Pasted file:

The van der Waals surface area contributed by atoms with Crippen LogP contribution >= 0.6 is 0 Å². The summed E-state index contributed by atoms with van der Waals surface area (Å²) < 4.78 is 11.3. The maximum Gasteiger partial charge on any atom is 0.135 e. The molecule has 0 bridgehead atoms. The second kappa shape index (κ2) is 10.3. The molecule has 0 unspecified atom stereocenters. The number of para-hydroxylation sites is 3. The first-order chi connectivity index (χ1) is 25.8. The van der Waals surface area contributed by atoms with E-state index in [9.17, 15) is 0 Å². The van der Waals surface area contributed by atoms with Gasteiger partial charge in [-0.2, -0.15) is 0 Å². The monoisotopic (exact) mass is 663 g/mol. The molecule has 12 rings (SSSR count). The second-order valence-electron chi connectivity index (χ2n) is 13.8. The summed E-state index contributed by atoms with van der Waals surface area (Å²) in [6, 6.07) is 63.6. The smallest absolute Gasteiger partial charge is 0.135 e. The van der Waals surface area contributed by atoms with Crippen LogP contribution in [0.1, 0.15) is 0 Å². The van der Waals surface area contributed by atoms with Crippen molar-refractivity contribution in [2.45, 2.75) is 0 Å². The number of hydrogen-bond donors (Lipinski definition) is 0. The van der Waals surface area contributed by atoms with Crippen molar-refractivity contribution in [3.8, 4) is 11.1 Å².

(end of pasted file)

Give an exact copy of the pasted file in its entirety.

The van der Waals surface area contributed by atoms with Crippen LogP contribution >= 0.6 is 0 Å². The summed E-state index contributed by atoms with van der Waals surface area (Å²) < 4.78 is 11.3. The maximum Gasteiger partial charge on any atom is 0.135 e. The molecule has 0 bridgehead atoms. The second kappa shape index (κ2) is 10.3. The molecule has 0 unspecified atom stereocenters. The number of para-hydroxylation sites is 3. The first-order chi connectivity index (χ1) is 25.8. The van der Waals surface area contributed by atoms with E-state index in [9.17, 15) is 0 Å². The van der Waals surface area contributed by atoms with Gasteiger partial charge in [-0.2, -0.15) is 0 Å². The monoisotopic (exact) mass is 663 g/mol. The molecule has 12 rings (SSSR count). The second-order valence-electron chi connectivity index (χ2n) is 13.8. The summed E-state index contributed by atoms with van der Waals surface area (Å²) in [6, 6.07) is 63.6. The smallest absolute Gasteiger partial charge is 0.135 e. The van der Waals surface area contributed by atoms with Crippen LogP contribution in [0.1, 0.15) is 0 Å². The van der Waals surface area contributed by atoms with Crippen molar-refractivity contribution in [2.45, 2.75) is 0 Å². The number of hydrogen-bond donors (Lipinski definition) is 0. The van der Waals surface area contributed by atoms with Crippen molar-refractivity contribution in [3.8, 4) is 11.1 Å².